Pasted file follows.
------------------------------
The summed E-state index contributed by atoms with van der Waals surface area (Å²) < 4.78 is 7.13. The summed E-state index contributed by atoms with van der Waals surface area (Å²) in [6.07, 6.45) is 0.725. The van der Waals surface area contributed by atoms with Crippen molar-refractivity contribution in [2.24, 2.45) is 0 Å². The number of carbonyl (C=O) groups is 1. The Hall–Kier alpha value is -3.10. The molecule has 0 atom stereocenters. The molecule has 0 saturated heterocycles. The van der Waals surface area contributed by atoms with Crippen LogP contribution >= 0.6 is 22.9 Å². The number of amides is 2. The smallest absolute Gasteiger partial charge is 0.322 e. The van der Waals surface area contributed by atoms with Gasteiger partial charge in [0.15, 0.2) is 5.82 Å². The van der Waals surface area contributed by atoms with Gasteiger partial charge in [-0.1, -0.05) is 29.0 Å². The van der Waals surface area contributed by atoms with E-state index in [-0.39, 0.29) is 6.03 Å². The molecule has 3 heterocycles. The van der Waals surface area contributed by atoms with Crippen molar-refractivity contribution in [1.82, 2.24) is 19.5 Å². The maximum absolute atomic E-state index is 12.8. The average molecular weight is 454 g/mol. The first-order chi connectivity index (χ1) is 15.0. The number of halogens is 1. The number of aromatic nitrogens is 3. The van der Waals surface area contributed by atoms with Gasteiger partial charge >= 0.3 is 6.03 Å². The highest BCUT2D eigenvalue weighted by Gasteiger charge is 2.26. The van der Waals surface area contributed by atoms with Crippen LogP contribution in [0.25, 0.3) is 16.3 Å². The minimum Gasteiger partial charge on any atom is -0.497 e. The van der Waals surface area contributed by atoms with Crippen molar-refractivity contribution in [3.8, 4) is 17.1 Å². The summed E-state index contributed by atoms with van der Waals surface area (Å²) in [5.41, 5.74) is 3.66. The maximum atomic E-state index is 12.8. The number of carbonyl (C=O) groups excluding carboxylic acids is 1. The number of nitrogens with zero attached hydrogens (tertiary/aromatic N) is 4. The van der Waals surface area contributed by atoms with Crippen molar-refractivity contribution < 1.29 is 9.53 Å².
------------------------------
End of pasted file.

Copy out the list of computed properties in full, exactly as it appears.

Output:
The summed E-state index contributed by atoms with van der Waals surface area (Å²) < 4.78 is 7.13. The summed E-state index contributed by atoms with van der Waals surface area (Å²) in [6.07, 6.45) is 0.725. The van der Waals surface area contributed by atoms with Crippen molar-refractivity contribution in [2.24, 2.45) is 0 Å². The number of carbonyl (C=O) groups is 1. The Hall–Kier alpha value is -3.10. The molecule has 0 atom stereocenters. The molecule has 0 saturated heterocycles. The van der Waals surface area contributed by atoms with Crippen LogP contribution >= 0.6 is 22.9 Å². The number of amides is 2. The smallest absolute Gasteiger partial charge is 0.322 e. The van der Waals surface area contributed by atoms with Gasteiger partial charge in [0.15, 0.2) is 5.82 Å². The van der Waals surface area contributed by atoms with Gasteiger partial charge in [-0.1, -0.05) is 29.0 Å². The van der Waals surface area contributed by atoms with E-state index in [-0.39, 0.29) is 6.03 Å². The molecule has 3 heterocycles. The van der Waals surface area contributed by atoms with Crippen molar-refractivity contribution in [1.82, 2.24) is 19.5 Å². The maximum absolute atomic E-state index is 12.8. The average molecular weight is 454 g/mol. The first-order chi connectivity index (χ1) is 15.0. The number of halogens is 1. The number of aromatic nitrogens is 3. The van der Waals surface area contributed by atoms with Gasteiger partial charge >= 0.3 is 6.03 Å². The highest BCUT2D eigenvalue weighted by Gasteiger charge is 2.26. The van der Waals surface area contributed by atoms with Crippen LogP contribution in [0.25, 0.3) is 16.3 Å². The minimum Gasteiger partial charge on any atom is -0.497 e. The van der Waals surface area contributed by atoms with Crippen molar-refractivity contribution in [3.8, 4) is 17.1 Å². The summed E-state index contributed by atoms with van der Waals surface area (Å²) in [5.41, 5.74) is 3.66. The maximum atomic E-state index is 12.8. The number of carbonyl (C=O) groups excluding carboxylic acids is 1. The number of nitrogens with zero attached hydrogens (tertiary/aromatic N) is 4. The van der Waals surface area contributed by atoms with Crippen molar-refractivity contribution < 1.29 is 9.53 Å².